Fitness Trail: Top 10 corrective exercise cues
January 16, 2014
The top ten corrective exercise cues we give daily are essential for just about every exercise possible. These 10 cues may place the body into an optimal position so that the client receives the best possible outcome, both for safety and effectiveness. As always, prior to beginning any exercise program, please consult your physician.
1. Head and neck a natural extension of your spine. Avoid letting the head drop down or hyperextending your cervical spine during most exercises. When you are performing push-ups, squatting or sitting on the bike, remember this cue.
2. Shoulders relaxed, rotated back and down away from the ears in push-ups/pull-ups.
3. Rib cage lifted, navel pulled toward the spine and the pelvic floor pulled up and inward with the buttocks pulled together. Think of push-ups, planks and bridges — bracing the body to prevent lumbar hyperextension.
4. Knees relaxed. In the majority of exercises you want to avoid hyperextending any joint, particularly the knee joint. Consider any standing lower body exercise or just standing to perform an upper body exercise.
5. Slow and controlled. This ensures both safety and effectiveness and helps prevent injury.
6. Upon completion of an exercise, if you could perform one to two repetitions during muscular strength training or continue for another few seconds when performing a high intensity interval in a cycling class, then you are probably not training intensely enough. Choose external resistance, achieving momentary muscle failure by the final one/two repetitions and becoming breathless by the final second of the exertion interval.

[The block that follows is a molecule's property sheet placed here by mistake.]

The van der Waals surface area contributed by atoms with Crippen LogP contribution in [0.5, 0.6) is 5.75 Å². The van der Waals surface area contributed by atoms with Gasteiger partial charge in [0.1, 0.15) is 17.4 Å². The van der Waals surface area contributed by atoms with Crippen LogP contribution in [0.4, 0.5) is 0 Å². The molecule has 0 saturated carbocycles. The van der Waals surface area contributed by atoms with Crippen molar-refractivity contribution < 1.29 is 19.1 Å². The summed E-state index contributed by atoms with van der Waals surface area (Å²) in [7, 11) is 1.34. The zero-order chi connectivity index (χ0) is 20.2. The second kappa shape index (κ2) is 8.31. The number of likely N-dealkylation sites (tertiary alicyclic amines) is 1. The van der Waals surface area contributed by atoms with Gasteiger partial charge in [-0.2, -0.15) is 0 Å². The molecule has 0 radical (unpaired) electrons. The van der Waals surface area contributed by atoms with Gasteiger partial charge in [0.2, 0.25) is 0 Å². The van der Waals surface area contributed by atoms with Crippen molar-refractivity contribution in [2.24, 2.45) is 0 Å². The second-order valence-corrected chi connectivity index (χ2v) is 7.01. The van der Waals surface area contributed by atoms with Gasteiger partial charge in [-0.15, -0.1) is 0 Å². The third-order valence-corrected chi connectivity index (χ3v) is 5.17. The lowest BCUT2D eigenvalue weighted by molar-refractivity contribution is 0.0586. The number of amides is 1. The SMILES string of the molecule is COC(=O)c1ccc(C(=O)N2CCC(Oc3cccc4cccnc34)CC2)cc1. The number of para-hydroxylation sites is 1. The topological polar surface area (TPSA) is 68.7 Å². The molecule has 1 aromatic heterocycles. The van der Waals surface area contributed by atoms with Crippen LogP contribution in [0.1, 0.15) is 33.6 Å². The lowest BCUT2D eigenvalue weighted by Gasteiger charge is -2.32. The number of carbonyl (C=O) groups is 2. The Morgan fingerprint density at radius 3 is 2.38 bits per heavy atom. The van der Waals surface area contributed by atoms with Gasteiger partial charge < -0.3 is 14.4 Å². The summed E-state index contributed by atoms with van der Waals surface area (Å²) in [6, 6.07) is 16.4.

7. Stabilize the shoulder joint. This applies specifically to exercises such as triceps kickbacks and biceps curls. If moving, the benefits diminish considerably and the shoulder may be placed in a vulnerable position leading to injury.
8. Hinge from the hip joint. This applies to lunges, squats, and deadlifts. Avoid dropping the torso, giving the illusion that you are lower than you are in reality.
9. Body weight into the heels. Again, this applies to lunges when the body weight needs to be placed into the front heel and squats when the body weight is predominately in both heels. Ask, can I wiggle my front toes when lunging and both sets of toes when squatting?
10. Breathe rhythmically. Inhale through the nose and exhale upon the exertion phase of the exercise. An easy way to remember is to exhale during the pushing or pulling phase.
Jackie Wright, owner/manager of Never Summer Fitness, LLC located in Grand Lake and the soon-to-open Mountain Life Fitness, LLC in Granby, http://www.neversummerfitness.com.
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